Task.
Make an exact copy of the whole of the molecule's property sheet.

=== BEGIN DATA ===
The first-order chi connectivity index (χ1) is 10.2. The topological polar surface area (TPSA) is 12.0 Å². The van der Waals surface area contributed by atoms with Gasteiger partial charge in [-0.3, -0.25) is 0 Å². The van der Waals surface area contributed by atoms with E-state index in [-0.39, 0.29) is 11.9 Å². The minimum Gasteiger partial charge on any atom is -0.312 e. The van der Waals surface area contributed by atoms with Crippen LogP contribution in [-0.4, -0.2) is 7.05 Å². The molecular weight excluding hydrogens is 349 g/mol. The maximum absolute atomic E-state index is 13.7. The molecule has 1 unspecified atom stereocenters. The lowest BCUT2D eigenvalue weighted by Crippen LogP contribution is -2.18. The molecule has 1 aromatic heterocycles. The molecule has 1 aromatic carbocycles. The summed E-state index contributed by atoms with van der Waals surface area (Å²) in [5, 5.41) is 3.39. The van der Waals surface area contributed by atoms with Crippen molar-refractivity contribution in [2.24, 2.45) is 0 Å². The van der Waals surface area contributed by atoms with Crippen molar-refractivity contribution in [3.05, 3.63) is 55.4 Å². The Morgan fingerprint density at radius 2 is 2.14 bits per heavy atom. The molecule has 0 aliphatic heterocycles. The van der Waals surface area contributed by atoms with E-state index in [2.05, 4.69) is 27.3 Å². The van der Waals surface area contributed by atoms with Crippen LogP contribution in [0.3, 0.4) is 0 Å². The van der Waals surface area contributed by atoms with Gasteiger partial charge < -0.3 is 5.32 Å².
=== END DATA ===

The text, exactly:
The first-order chi connectivity index (χ1) is 10.2. The topological polar surface area (TPSA) is 12.0 Å². The van der Waals surface area contributed by atoms with Gasteiger partial charge in [-0.3, -0.25) is 0 Å². The van der Waals surface area contributed by atoms with E-state index in [-0.39, 0.29) is 11.9 Å². The minimum Gasteiger partial charge on any atom is -0.312 e. The van der Waals surface area contributed by atoms with Crippen LogP contribution in [-0.4, -0.2) is 7.05 Å². The molecular weight excluding hydrogens is 349 g/mol. The maximum absolute atomic E-state index is 13.7. The molecule has 1 unspecified atom stereocenters. The lowest BCUT2D eigenvalue weighted by Crippen LogP contribution is -2.18. The molecule has 1 aromatic heterocycles. The molecule has 1 aromatic carbocycles. The summed E-state index contributed by atoms with van der Waals surface area (Å²) in [5, 5.41) is 3.39. The van der Waals surface area contributed by atoms with Crippen molar-refractivity contribution in [2.24, 2.45) is 0 Å². The van der Waals surface area contributed by atoms with Crippen molar-refractivity contribution in [3.05, 3.63) is 55.4 Å². The Morgan fingerprint density at radius 2 is 2.14 bits per heavy atom. The molecule has 0 aliphatic heterocycles. The van der Waals surface area contributed by atoms with E-state index in [2.05, 4.69) is 27.3 Å². The van der Waals surface area contributed by atoms with Crippen LogP contribution in [0.3, 0.4) is 0 Å². The van der Waals surface area contributed by atoms with Gasteiger partial charge < -0.3 is 5.32 Å².